This morning, Saturday 10 May, RAF Leuchars held its final parade through the streets of St Andrews.
Crowds turned out in their masses, bracing the rain, to bid farewell to the Leuchars squadrons. The parade was also a welcome home for the 58th squadron after a seven-month-long tour in Afghanistan.
“We didn’t expect as many people to turn out – it’s really good,” said one RAF official.
[pullquote]It’s an opportunity to show what we do[/pullquote]
Setting of from St Salvator’s Quadrangle with the expected military precision at 10:25 am, the parade was headed by standard bearers carrying the Freedom Scroll of St Andrews along with the standards of the Leuchars-based squadrons: one and six, and that of 58.
The RAF Leuchars pipe band came next, swiftly followed by the band of the RAF college, Cranwell, and a mass of regimented soldiers.
As the roughly 250 RAF personnel made their way through town, a plane performed a close fly-past with a scorching noise, adding to the din of the celebratory atmosphere.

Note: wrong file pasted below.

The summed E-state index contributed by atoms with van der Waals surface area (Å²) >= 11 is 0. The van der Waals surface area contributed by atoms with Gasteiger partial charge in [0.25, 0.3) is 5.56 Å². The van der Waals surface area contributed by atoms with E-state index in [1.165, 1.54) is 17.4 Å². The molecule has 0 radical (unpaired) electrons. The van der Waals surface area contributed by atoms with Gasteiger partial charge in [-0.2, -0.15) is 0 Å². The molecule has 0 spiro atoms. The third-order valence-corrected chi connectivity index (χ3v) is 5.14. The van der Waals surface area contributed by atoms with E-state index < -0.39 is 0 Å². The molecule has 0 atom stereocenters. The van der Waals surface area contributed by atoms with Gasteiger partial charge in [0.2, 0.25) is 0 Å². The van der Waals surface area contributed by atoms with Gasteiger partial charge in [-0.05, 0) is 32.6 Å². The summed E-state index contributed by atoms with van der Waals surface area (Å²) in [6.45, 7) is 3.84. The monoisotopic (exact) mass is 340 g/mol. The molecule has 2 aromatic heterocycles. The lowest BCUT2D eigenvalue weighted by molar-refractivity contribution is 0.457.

Cheers, banners and profuse clapping escorted the troops past the cathedral, down South Street and into the square of Madras College. Here, a brief speech and display of drill brought proceedings to an end.[pullquote]The crowd seemed to have thoroughly enjoyed the display[/pullquote]
Crowding around the Blackfriars ruins at the entrance to Madras, the onlookers showed their support for the last RAF parade to take place in St Andrews after 100 years of tradition. Excited children pushed their way to the front to catch a glimpse of a parading parent, while bewildered but impressed tourists looked on and cameras snapped all around.
Judging by the reaction of the spectators, this official farewell was a great success.
“It’s an opportunity to show what we do” explained a participating drill instructor.
Bruce Nairn, a bass drummer in the RAF Leuchars pipe band, said: “The parade was very successful and the crowd seemed to have thoroughly enjoyed the display.”
Yet there was an underlying sense of sadness to the day’s events, knowing that this will be the last event of its kind for those who have been based at Leuchars for so long.
The two Typhoon squadrons based in Leuchars will begin their relocation to Lossimouth next month as part of the UK government’s Strategic Defence and Security Review.
Graham Hasty, one of the ushers for the parade, summed it up: “It’s all gone very well indeed [but] nobody wants to go.”